Celebrating Family, Loyalty, and Responsibility
Release Date: March 26, 2004
Starring: Ben Affleck, Liv Tyler, George
Carlin, Raquel Castro, Jason
Biggs, and Jennifer Lopez
Audience: Teenagers and adults
Rating: Rated PG-13 on appeal for
language and sexual content
including frank dialogue
Runtime: 100 minutes
Distributor: Miramax/Buena Vista (Walt
Director: Kevin Smith
Producer: Scott Mosier
PRODUCER: Kevin Smith
Writer: Kevin Smith
Address Comments To:Bob and Harvey Weinstein
375 Greenwich Street
New York, NY 10013
Phone: (323) 822-4100 and (212) 941-3800
Fax: (212) 941-3846
Ollie is, at first, not supportive of his daughter. His wife’s death has left him so angry that he cannot even bear to put young Gertie her to sleep or change her diaper. The baby is a constant, painful reminder of his wife. Even after he realizes his foolishness and dedicates his life to caring for Gertie, he still misses his old high-rolling lifestyle in New York. His weeks used to consist of exciting parties, dinners with celebrities, and an expensive apartment with a view of the city. Now, he is a street cleaner in the suburbs and shares a split-level with his father, played warmly and wisely by George Carlin. Still, Ollie relishes the time he spends with his daughter and is on time every day to pick her up from school.
Life becomes more complicated when Ollie meets Maya, a pretty graduate student working at a video rental store. They begin to flirt, and even though Maya makes a raunchy proposal, Ollie attempts to keep their relationship honorable. (Temptation is strong, and he nearly fails, it should be noted.) At this point, Ollie is reminded of the life he led many years ago, and he begins to seek out what he possessed before Gertie was born – a life that appeared materially impressive, rather than the modest means he lives with now.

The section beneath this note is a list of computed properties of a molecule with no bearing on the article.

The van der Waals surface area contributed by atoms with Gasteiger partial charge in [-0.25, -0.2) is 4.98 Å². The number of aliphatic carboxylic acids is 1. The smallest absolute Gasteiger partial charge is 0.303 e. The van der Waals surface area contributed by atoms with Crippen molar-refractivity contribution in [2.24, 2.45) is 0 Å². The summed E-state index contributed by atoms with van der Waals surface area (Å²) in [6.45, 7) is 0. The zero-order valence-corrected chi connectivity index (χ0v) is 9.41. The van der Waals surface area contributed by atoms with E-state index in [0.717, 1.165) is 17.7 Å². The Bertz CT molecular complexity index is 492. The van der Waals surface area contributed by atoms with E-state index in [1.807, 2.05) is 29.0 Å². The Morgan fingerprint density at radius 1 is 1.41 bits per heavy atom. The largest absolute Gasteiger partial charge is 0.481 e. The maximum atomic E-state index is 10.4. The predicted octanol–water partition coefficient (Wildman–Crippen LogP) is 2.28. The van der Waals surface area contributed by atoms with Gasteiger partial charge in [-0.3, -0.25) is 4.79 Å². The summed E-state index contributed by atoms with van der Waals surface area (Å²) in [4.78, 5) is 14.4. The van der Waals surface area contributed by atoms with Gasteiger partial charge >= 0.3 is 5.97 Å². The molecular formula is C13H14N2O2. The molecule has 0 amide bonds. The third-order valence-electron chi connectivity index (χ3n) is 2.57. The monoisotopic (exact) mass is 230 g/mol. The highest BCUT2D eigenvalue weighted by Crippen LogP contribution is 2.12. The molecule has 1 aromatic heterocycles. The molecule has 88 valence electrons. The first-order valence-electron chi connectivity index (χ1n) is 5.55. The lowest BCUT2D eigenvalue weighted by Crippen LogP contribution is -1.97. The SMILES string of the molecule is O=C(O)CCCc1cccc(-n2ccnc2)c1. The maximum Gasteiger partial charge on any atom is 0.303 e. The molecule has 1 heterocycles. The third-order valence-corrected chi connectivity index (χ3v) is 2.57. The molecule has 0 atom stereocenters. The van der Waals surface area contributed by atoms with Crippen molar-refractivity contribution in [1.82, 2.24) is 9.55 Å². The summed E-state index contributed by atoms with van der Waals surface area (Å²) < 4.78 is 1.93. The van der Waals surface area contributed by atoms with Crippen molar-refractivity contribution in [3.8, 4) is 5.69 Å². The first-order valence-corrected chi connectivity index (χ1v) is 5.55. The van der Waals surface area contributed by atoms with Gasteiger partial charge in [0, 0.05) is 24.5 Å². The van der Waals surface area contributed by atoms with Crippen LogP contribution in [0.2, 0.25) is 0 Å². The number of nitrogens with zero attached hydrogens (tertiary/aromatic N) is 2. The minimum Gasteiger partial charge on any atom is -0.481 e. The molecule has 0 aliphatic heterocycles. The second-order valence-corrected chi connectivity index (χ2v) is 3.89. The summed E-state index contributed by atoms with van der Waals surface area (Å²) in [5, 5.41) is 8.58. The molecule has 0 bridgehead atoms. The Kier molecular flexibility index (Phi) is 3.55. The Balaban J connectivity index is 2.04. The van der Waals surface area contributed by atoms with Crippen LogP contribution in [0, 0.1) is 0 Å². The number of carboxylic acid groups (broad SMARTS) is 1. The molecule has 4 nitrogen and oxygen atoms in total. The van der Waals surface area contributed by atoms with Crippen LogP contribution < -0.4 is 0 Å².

In the end, Ollie chooses his daughter over the seduction of success and excitement. This ending is heartening and provides a strong example of families staying together and supporting one another. Ollie’s dad, Bart, is similarly supportive, taking care of his son and granddaughter even when Ollie doesn’t realize that they need to be taken care of. With his high quality script, Kevin Smith makes the message of ‘family over job’ feel very fresh and relevant.
JERSEY GIRL is warm and also benefits from the sharply written, often very funny dialogue. The biggest problem is the glut of foul language – almost 50 obscenities and 26 profanities, though there are no uses of the “f-word.” The sexual discussions also make the movie inappropriate for younger audiences, especially the one between Ollie and Maya that relates to pornography.
There is a brief scene in which eight-year-old Gertie and a friend play doctor, but it ends with Ollie informing his daughter and her friend that “only married boys and girls show each other their parts.” Of course, later Ollie and Maya are caught about to show each other their parts, which contradicts his statement. Still, the movie promotes a generally moral view.
Mature audiences will like JERSEY GIRL for its portrayal of two generations of caring, concerned fathers, and media-savvy audiences will laugh at its snarky pop culture references. Although the story is very much a family-friendly one, it is packaged in a more typical Kevin Smith fashion; hence, the vulgarity and language.
JERSEY GIRL is warm and affirming but also benefits from a sharply written, often very funny script. The glut of foul language mars the movie, as well as some frank discussions of sex and pornography. Generally, the characters promote an extremely positive, moral worldview that values love of family, loyalty, and responsibility above material wealth, making the movie a nice surprise from writer-director Kevin Smith.